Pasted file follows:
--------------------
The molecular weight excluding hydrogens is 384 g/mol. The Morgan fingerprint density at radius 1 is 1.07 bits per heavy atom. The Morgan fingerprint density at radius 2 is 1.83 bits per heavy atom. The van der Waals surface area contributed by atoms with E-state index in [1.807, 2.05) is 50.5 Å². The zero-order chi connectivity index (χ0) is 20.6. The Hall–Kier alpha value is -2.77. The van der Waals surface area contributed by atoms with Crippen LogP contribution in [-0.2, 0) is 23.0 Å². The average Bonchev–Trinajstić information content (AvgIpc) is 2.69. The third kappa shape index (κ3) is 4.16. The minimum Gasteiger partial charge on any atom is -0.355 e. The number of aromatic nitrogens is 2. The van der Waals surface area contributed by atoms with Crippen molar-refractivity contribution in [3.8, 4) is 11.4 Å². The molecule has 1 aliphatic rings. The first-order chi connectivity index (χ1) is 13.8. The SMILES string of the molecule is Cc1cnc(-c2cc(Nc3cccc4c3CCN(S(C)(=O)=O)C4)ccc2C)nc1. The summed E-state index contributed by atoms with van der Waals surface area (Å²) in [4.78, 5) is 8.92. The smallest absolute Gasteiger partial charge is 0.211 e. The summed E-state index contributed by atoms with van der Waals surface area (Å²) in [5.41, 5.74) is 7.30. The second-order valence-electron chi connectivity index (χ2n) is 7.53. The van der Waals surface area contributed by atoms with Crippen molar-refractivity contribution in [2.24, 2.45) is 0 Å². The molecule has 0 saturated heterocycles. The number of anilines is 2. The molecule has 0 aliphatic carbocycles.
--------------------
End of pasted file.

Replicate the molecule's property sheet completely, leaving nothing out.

The molecular weight excluding hydrogens is 384 g/mol. The Morgan fingerprint density at radius 1 is 1.07 bits per heavy atom. The Morgan fingerprint density at radius 2 is 1.83 bits per heavy atom. The van der Waals surface area contributed by atoms with E-state index in [1.807, 2.05) is 50.5 Å². The zero-order chi connectivity index (χ0) is 20.6. The Hall–Kier alpha value is -2.77. The van der Waals surface area contributed by atoms with Crippen LogP contribution in [-0.2, 0) is 23.0 Å². The average Bonchev–Trinajstić information content (AvgIpc) is 2.69. The third kappa shape index (κ3) is 4.16. The minimum Gasteiger partial charge on any atom is -0.355 e. The number of aromatic nitrogens is 2. The van der Waals surface area contributed by atoms with Crippen molar-refractivity contribution in [3.8, 4) is 11.4 Å². The molecule has 1 aliphatic rings. The first-order chi connectivity index (χ1) is 13.8. The SMILES string of the molecule is Cc1cnc(-c2cc(Nc3cccc4c3CCN(S(C)(=O)=O)C4)ccc2C)nc1. The summed E-state index contributed by atoms with van der Waals surface area (Å²) in [4.78, 5) is 8.92. The smallest absolute Gasteiger partial charge is 0.211 e. The summed E-state index contributed by atoms with van der Waals surface area (Å²) in [5.41, 5.74) is 7.30. The second-order valence-electron chi connectivity index (χ2n) is 7.53. The van der Waals surface area contributed by atoms with Crippen molar-refractivity contribution in [2.24, 2.45) is 0 Å². The molecule has 0 saturated heterocycles. The number of anilines is 2. The molecule has 0 aliphatic carbocycles.